Now BLM has gone back on their promise and may or may not proceed with fixing the water systems! They have listed conditions for repairing the water systems and BLM will NOT fix them if Alternative A is chosen, which continues the "existing management", even though it is on public record in the 2004 land use plans that the existing management includes fixing water systems and even adding a few new ones to boot!

Instead BLM offers maintenance of water systems to be dependent on “Alternatives” that will add various population management “controls” such as castrating stallions. In another part of the woods, this could be considered extortion but not for BLM!

But the truth remains, if you have a better idea about how to remove or manage wild horses from the Callaghan Complex, send it to BLM at the address below. Just don’t be very surprised if, in the end it boils down to basically two options; removals with fertility control or removals without with perhaps a gender ratio alterative thrown in on the side as has been historically the case.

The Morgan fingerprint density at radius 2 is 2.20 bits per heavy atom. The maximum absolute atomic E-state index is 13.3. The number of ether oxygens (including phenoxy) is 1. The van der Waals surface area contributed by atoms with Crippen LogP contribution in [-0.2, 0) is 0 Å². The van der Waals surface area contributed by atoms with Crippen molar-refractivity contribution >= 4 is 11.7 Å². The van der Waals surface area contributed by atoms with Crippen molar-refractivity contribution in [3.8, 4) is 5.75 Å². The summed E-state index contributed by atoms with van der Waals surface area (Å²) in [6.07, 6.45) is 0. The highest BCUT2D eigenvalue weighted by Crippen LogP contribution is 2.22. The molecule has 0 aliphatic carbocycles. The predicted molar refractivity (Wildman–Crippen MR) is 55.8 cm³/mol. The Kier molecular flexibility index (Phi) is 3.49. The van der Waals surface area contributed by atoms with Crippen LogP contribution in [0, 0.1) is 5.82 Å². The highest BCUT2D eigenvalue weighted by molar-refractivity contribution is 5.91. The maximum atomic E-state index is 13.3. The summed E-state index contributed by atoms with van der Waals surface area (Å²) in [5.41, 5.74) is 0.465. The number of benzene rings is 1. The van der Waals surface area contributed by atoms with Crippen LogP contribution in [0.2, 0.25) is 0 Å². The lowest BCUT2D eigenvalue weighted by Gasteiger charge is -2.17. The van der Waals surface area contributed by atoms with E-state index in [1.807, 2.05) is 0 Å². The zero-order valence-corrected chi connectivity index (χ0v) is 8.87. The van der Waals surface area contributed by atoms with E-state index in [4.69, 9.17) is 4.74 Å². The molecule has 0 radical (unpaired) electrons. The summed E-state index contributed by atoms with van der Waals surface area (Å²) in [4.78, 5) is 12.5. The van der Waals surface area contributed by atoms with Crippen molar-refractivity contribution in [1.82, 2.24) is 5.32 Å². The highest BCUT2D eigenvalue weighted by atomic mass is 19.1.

As for smearing BLM, generally, American Herds doesn’t have to because BLM does it themselves.

When I first became interested in Wild Horse & Burro Management, I didn’t know squat about anything and truly believed BLM acted in the best interest of public resources, followed the laws and were just overwhelmed with a huge task of public resource management that was understaffed and under funded. This is still partially true too as Congress creates laws to govern public resources and then fails to fund them properly! On the other hand, BLM squanders much of the money given to them and don’t seem to demonstrate very “wise use” of their own resources.

I can only “interpret” what is going on through my own experiences, of which I have had plenty of by now and it was through direct contact with BLM personnel, involvement in their proposals and researching the data, which resulted in developing a deep sense of cynicism and out right anger at the too often blatant abuse of authority as well as a betrayal of public resources held in trust for the American people and future generations that has been demonstrated all too often.